April 9th, 2014
Three young men from the Swiss Alps in plaid shirts and denim take the stage at Umea’s NorrlandsOperan to open 12 Points 2014, and nothing could more clearly signal the current generation’s rejection of the conventions of jazz than the instruments they are carrying.
Schnellertollermeier’s weapons of choice are made by Leo Fender and are plugged, through a battery of effects pedals, into loud amplifiers. To open this peripatetic Irish festival, tagged “Europe’s New Jazz”, with such a loud bang is a daring programming decision and there’s nervousness in the air as Schnellertollermeier paste their white noise on to the back wall of the room. It’s part of the beauty of the 12 Points proposition that no one knows what to expect, but if this is jazz, it’s jazz for children from broken homes.
Guitarist Manuel Troller and bassist Andi Schnellmann lean into their task with furrowed brows, stomping on the pedals at their feet while drummer David Meier combines evident technical skill with a flagrant disregard for basic health and safety.
But the good people of Umea are made of sterner stuff - after all, this is the town that gave the world extreme metal demigods Meshuggah; they can take a little ear bleeding around here.
After 15 minutes, the barrage of white noise suddenly stops and there is a generous if somewhat bemused round of applause and even the odd whoop. Troller steps up to the microphone. “That tune was called X ,” he says helpfully. “It was our shortest song. We have 10 more to play for you.”
It soon turns out that the abstraction of the opener is something like a test of our resolve, and form here on in the band turn to more composed material: angular, tightly arranged riffs passing between bass and guitar, over jagged, odd meter rhythms from the drums.
There are echoes of punk, metal and krautrock, and there is still that sense that it may all descend into chaos at any moment, but beneath Schnellertollermeier’s punkish exterior beats a more urbane heart.
It’s no surprise to learn that Troller has studied with the influential Irish-born Swiss-resident guitarist Christy Doran. There are many paths to the waterfall these days, and few members of the younger generation want to call it jazz. But whatever it is, it’s the glowing edge of creative music, and in chilly, warmly welcoming Umea, Schnellertollermeier have got it off to a flying start.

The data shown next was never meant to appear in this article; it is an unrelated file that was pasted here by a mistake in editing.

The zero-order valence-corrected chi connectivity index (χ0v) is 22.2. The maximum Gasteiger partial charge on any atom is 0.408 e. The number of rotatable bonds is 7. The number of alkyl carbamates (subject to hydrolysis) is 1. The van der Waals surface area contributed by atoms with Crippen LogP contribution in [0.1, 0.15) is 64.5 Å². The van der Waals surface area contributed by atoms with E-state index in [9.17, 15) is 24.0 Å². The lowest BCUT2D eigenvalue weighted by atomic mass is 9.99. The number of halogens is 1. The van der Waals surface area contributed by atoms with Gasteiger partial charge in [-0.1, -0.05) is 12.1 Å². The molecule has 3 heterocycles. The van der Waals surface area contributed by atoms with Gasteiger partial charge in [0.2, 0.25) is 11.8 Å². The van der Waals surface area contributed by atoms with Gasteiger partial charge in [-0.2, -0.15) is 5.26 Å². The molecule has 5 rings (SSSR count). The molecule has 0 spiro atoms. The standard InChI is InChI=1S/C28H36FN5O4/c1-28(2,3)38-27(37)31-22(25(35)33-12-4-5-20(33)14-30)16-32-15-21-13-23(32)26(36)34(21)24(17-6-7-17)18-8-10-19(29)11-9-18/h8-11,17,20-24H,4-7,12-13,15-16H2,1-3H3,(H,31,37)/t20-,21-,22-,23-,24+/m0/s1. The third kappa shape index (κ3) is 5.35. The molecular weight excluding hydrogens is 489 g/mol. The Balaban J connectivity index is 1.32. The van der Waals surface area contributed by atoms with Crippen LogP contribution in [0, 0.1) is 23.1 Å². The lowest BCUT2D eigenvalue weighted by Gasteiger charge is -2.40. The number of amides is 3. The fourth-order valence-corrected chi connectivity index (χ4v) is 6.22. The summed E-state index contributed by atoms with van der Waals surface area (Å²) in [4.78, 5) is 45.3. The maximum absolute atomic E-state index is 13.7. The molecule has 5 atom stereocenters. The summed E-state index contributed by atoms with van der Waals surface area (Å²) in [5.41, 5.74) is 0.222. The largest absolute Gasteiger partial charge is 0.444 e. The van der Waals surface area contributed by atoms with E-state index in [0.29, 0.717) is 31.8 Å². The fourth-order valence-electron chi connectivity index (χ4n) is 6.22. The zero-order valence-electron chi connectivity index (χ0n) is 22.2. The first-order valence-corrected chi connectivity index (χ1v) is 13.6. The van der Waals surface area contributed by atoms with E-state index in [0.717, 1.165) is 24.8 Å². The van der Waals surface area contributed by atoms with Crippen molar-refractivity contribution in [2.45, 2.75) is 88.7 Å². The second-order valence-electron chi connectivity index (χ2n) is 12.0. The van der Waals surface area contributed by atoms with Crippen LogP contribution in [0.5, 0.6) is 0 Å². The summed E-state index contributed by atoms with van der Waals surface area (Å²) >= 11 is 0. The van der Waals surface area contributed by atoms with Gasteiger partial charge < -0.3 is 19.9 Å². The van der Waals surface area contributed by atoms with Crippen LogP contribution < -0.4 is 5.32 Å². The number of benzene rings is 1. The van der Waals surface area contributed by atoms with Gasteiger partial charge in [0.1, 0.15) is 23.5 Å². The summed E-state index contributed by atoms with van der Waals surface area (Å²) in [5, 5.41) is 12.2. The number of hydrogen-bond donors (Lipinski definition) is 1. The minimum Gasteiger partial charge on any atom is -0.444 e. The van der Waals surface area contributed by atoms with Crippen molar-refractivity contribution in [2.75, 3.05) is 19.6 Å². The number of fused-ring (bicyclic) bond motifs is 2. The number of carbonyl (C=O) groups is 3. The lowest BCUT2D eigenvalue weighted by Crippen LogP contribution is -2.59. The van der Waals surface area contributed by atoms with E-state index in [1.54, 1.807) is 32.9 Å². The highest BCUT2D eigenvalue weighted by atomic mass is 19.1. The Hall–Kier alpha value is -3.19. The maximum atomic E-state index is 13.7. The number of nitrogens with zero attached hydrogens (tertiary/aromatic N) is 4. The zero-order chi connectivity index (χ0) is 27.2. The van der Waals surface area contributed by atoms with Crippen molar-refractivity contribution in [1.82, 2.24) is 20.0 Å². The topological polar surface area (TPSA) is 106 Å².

Next up is this year’s local representative, saxophonist Elin Larsson and her group from Stockholm. This looks much more like jazz with tenor saxophone and trombone out front. And indeed, Larsson is clearly more interested in charming than challenging her audience. Her tunes are full of warmth, mixing jazz influences with Swedish folk and that euphoric, anthemic quality found in contemporary Americana. Not that there isn’t an edge here too. The leader is a forceful, passionate player and an accomplished composer with Wayne Shorter on her mind, and in trombonist Kristian Persson she has a second strong voice with which to craft her richly textured arrangements.The two horns interweave, joining in each other’s solos until it’s not clear (or important) who is taking the lead. Henrik Hallberg’s guitar has an endearing country twang, reminiscent of Bill Frisell, while bassist Niklas Wennström and drummer Johan Käck mix jazz and rock rhythms without prejudice. It’s all heart- warming without being sentimental, with strong melodies that sound familiar the first time you hear them.There is plenty of talent in the group and the solos develop slowly out of the tunes until it’s not clear what is improvised and what is written. Rapturous applause ensues.
The first night closes in style with Pixel, a quartet from Oslo led by bassist and singer Ellen Wang. It’s no mean feat to lay down funky grooves on a double bass and sing at the same time, but Wang makes it look easy and Pixel hit the ground running. If Schnellertollermeier represented one, perhaps masculine brand of new generation genre-bending, then Pixel are coming from the other direction. Landing somewhere between Björk and Beyoncé, Wang’s tracks are complex compositions masquerading as throwaway ditties, with lyrics that turn out to be knowing subversions of the usual pap of pop. One of the night’s stand-out tracks is the funkily chromatic Call Me - not the usual anguished pleadings of a lovelorn girl but the forceful demands of a woman in control.
The musical depth in Pixel becomes apparent only slowly. With the first few vocal tunes getting the audience softened up, the band turn to more nuanced instrumentals. Trumpeter Jonas Kilmork Vemoy and saxophonist Harald Lassen make two horns sound like more, with echoes of Mingus and Dave Holland, but here also, at last, is the mythical Nordic sound. With Wang and drummer Jon Baar laying down a spacious groove, Vemoy stomps on a reverb pedal and there it is, the sound of the fjords.
But if this is music from a fjord, it’s a pretty funky fjord where Michael Jackson and James Brown are bouncing back off the mountainsides. Venoy and Lassen put down their horns and pick up a cowbell and beer crate for the night’s closer. The two men even add harmony vocals to the chorus that are so good you expect them to start dancing in unison. Maybe that’s next for Pixel.
So this is Europe’s new jazz ? This energising, sociable, genre-defying festival is all about confounding expectations. Day two of 12 Points dawns with the ears well and truly opened. Up here in the far north, where the days last longer, who knows what the night will bring.